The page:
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North American Intermodal Freight Declines for First Time Since 2009

Intermodal freight shipments fell 6.1% in the second quarter, ending 25 consecutive year-over-year increases, hurt by fewer international and trailer shipments, the Intermodal Association of North America reported.
Total North American intermodal loads were 4.27 million, down from 4.55 million. Trailer shipments fell to 291,000, a 29% decline, in part because Norfolk Southern Corp. scaled back its Triple Crown trailer freight network. Domestic container freight rose 3.4% to 1.83 million loads, and international intermodal slipped 9.3% to 2.15 million.
The sharp decline in trailers was somewhat expected, the IANA report said, since the Norfolk Southern action was announced in September of last year. The decline is expected to continue in the third quarter and moderate in the fourth quarter.
In the international business, the decline was the largest since the fourth quarter of 2009, though part of the reason could have been 2015 port issues early last year that pushed some freight into the second quarter of last year. The trade group said the decline was a bit confusing since international freight trends typically correspond with global trade statistics that were more favorable than the IANA total.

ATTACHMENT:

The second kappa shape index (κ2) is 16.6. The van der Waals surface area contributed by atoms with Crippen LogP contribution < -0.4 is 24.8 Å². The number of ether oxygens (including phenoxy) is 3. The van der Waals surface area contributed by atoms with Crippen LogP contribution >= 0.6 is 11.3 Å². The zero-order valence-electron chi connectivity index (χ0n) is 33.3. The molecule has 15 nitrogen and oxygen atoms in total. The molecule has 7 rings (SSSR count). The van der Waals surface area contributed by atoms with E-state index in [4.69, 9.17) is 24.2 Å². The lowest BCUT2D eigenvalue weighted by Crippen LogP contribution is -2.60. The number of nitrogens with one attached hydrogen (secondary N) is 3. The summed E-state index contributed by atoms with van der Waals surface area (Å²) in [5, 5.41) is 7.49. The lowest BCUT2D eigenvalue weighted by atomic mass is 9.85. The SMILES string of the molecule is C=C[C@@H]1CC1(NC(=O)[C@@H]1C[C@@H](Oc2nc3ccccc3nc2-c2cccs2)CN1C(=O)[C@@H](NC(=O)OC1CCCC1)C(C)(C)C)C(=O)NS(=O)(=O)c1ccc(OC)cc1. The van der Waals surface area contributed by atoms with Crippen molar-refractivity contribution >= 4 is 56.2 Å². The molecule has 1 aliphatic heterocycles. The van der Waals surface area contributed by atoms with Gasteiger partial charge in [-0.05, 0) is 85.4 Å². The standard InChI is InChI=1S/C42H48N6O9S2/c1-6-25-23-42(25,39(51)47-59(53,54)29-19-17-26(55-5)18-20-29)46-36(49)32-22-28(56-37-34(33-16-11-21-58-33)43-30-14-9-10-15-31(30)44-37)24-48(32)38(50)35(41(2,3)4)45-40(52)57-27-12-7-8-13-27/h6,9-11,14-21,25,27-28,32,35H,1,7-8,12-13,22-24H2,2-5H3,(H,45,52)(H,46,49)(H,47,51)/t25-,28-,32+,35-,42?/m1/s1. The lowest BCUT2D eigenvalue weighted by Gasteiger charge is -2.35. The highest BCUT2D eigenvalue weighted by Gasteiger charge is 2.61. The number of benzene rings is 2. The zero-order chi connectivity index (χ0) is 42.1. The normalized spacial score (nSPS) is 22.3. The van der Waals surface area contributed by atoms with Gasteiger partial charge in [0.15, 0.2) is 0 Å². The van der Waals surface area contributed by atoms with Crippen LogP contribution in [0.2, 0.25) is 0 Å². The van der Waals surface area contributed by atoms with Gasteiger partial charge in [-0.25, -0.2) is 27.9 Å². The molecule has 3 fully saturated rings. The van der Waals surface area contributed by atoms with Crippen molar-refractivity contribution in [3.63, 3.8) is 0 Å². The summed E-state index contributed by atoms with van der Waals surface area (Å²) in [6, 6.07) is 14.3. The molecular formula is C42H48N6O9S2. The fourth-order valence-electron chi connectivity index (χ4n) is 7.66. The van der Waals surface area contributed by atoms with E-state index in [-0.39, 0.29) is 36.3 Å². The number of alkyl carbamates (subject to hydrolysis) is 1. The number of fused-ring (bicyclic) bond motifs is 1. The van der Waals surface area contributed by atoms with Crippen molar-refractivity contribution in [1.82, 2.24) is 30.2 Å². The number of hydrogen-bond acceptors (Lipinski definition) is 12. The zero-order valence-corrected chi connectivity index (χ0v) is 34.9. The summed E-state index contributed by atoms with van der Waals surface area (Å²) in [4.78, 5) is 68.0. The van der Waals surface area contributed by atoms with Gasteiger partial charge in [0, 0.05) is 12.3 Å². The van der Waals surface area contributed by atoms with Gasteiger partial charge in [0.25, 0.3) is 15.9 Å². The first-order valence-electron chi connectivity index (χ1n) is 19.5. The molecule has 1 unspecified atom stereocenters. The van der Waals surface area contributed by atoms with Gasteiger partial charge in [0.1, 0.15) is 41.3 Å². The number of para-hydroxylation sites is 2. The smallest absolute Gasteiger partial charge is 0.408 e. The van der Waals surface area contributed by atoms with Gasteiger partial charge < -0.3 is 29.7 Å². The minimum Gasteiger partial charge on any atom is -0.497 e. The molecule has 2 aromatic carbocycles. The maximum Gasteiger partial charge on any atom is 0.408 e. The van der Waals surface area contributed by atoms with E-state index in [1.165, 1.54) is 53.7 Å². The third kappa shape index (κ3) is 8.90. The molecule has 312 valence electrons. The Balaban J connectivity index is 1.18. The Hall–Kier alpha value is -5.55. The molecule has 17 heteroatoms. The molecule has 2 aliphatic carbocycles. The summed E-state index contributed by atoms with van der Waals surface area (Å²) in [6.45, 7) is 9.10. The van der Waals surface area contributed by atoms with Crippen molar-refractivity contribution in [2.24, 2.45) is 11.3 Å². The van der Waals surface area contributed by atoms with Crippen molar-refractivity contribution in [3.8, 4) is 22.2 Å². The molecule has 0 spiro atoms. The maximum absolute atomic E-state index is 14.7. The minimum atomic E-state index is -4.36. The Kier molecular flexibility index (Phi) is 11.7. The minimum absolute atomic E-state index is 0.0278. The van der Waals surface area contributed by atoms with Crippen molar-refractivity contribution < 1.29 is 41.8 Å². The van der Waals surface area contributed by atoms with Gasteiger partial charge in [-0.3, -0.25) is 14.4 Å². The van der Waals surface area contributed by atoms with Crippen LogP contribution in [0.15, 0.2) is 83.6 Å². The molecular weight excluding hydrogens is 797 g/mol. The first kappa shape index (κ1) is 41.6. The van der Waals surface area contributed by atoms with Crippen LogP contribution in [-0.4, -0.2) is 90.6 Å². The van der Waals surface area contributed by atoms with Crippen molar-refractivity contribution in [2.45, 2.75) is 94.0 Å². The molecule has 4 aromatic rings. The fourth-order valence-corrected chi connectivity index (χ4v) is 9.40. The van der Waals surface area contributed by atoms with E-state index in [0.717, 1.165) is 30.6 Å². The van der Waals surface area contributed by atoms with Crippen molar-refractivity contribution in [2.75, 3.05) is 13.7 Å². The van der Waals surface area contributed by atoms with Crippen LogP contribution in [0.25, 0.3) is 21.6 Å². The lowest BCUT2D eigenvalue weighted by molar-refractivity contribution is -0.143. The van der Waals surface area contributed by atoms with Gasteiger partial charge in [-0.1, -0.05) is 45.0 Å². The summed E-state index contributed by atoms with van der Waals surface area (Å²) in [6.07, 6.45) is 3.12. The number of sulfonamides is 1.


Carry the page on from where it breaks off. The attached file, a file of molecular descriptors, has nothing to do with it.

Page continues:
The group sounded a more optimistic second-half tone, suggesting that international intermodal could grow as much as 3.3% in the second half to neutralize the drop in that freight during the first six months of 2016.
With consumer spending healthy and the dollar still highly valued, imports should strengthen in the second half, the report said, cautioning that high inventories could hold back growth. "Certainly, 2016 will continue to be challenging for intermodal demand. For overall loadings, there may be enough recovery in the second half to deliver an increase, albeit modest, for the full year."

By Transport Topics